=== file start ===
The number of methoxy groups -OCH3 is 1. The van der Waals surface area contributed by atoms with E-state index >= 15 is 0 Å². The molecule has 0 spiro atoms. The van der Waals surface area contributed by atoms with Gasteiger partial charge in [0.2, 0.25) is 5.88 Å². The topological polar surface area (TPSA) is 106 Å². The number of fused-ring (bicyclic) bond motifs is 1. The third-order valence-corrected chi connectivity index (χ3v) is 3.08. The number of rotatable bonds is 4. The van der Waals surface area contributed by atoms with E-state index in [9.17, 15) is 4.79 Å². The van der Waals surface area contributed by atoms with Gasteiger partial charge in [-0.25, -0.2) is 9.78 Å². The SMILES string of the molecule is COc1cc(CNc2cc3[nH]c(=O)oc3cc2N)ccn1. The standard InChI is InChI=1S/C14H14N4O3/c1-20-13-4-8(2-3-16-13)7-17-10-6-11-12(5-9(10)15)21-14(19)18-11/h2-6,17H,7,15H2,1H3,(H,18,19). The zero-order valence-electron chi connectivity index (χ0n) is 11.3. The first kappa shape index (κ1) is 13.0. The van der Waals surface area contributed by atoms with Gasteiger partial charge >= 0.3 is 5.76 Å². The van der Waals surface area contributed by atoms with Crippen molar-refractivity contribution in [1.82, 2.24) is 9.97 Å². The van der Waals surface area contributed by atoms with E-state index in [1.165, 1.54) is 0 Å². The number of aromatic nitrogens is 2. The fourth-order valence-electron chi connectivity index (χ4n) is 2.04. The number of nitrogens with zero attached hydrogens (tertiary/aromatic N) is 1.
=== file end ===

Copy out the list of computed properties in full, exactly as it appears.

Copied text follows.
The number of methoxy groups -OCH3 is 1. The van der Waals surface area contributed by atoms with E-state index >= 15 is 0 Å². The molecule has 0 spiro atoms. The van der Waals surface area contributed by atoms with Gasteiger partial charge in [0.2, 0.25) is 5.88 Å². The topological polar surface area (TPSA) is 106 Å². The number of fused-ring (bicyclic) bond motifs is 1. The third-order valence-corrected chi connectivity index (χ3v) is 3.08. The number of rotatable bonds is 4. The van der Waals surface area contributed by atoms with E-state index in [9.17, 15) is 4.79 Å². The van der Waals surface area contributed by atoms with Gasteiger partial charge in [-0.25, -0.2) is 9.78 Å². The SMILES string of the molecule is COc1cc(CNc2cc3[nH]c(=O)oc3cc2N)ccn1. The standard InChI is InChI=1S/C14H14N4O3/c1-20-13-4-8(2-3-16-13)7-17-10-6-11-12(5-9(10)15)21-14(19)18-11/h2-6,17H,7,15H2,1H3,(H,18,19). The zero-order valence-electron chi connectivity index (χ0n) is 11.3. The first kappa shape index (κ1) is 13.0. The van der Waals surface area contributed by atoms with Gasteiger partial charge >= 0.3 is 5.76 Å². The van der Waals surface area contributed by atoms with Crippen molar-refractivity contribution in [1.82, 2.24) is 9.97 Å². The van der Waals surface area contributed by atoms with E-state index in [1.165, 1.54) is 0 Å². The number of aromatic nitrogens is 2. The fourth-order valence-electron chi connectivity index (χ4n) is 2.04. The number of nitrogens with zero attached hydrogens (tertiary/aromatic N) is 1.